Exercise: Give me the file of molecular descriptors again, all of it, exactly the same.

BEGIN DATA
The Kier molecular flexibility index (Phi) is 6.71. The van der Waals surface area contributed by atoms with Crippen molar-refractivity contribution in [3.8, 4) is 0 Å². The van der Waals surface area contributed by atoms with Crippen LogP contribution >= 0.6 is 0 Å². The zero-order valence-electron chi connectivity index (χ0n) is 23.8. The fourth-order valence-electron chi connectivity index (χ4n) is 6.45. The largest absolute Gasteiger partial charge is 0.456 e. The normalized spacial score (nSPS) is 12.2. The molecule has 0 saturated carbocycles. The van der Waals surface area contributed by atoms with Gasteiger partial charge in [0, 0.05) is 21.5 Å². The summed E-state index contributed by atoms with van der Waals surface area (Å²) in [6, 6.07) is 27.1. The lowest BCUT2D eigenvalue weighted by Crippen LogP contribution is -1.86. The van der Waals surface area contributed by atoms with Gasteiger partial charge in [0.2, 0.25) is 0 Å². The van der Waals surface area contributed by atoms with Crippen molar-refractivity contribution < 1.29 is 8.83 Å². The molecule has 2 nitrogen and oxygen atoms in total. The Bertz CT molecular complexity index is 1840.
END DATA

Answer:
The Kier molecular flexibility index (Phi) is 6.71. The van der Waals surface area contributed by atoms with Crippen molar-refractivity contribution in [3.8, 4) is 0 Å². The van der Waals surface area contributed by atoms with Crippen LogP contribution >= 0.6 is 0 Å². The zero-order valence-electron chi connectivity index (χ0n) is 23.8. The fourth-order valence-electron chi connectivity index (χ4n) is 6.45. The largest absolute Gasteiger partial charge is 0.456 e. The normalized spacial score (nSPS) is 12.2. The molecule has 0 saturated carbocycles. The van der Waals surface area contributed by atoms with Gasteiger partial charge in [0, 0.05) is 21.5 Å². The summed E-state index contributed by atoms with van der Waals surface area (Å²) in [6, 6.07) is 27.1. The lowest BCUT2D eigenvalue weighted by Crippen LogP contribution is -1.86. The van der Waals surface area contributed by atoms with Gasteiger partial charge in [0.2, 0.25) is 0 Å². The van der Waals surface area contributed by atoms with Crippen molar-refractivity contribution < 1.29 is 8.83 Å². The molecule has 2 nitrogen and oxygen atoms in total. The Bertz CT molecular complexity index is 1840.